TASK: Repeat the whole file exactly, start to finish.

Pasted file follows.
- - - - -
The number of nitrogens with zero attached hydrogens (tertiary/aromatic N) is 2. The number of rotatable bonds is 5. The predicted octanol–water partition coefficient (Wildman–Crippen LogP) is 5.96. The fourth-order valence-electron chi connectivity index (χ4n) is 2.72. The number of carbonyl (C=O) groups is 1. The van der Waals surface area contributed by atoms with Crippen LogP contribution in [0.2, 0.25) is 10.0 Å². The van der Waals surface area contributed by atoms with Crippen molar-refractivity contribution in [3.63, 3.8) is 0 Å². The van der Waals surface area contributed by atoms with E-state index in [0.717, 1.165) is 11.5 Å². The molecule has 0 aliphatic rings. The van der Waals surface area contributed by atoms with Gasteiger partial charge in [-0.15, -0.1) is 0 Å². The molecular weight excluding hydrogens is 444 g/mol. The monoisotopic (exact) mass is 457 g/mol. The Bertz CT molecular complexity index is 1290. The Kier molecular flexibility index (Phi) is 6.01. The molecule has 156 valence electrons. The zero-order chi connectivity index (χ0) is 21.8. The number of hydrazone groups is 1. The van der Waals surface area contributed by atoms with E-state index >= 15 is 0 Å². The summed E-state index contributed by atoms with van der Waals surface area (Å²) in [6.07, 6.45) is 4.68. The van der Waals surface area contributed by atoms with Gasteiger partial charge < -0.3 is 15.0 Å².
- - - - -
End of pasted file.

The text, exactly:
The number of nitrogens with zero attached hydrogens (tertiary/aromatic N) is 2. The number of rotatable bonds is 5. The predicted octanol–water partition coefficient (Wildman–Crippen LogP) is 5.96. The fourth-order valence-electron chi connectivity index (χ4n) is 2.72. The number of carbonyl (C=O) groups is 1. The van der Waals surface area contributed by atoms with Crippen LogP contribution in [0.2, 0.25) is 10.0 Å². The van der Waals surface area contributed by atoms with Crippen molar-refractivity contribution in [3.63, 3.8) is 0 Å². The van der Waals surface area contributed by atoms with E-state index in [0.717, 1.165) is 11.5 Å². The molecule has 0 aliphatic rings. The van der Waals surface area contributed by atoms with Gasteiger partial charge in [-0.15, -0.1) is 0 Å². The molecular weight excluding hydrogens is 444 g/mol. The monoisotopic (exact) mass is 457 g/mol. The Bertz CT molecular complexity index is 1290. The Kier molecular flexibility index (Phi) is 6.01. The molecule has 156 valence electrons. The zero-order chi connectivity index (χ0) is 21.8. The number of hydrazone groups is 1. The van der Waals surface area contributed by atoms with E-state index >= 15 is 0 Å². The summed E-state index contributed by atoms with van der Waals surface area (Å²) in [6.07, 6.45) is 4.68. The van der Waals surface area contributed by atoms with Gasteiger partial charge < -0.3 is 15.0 Å².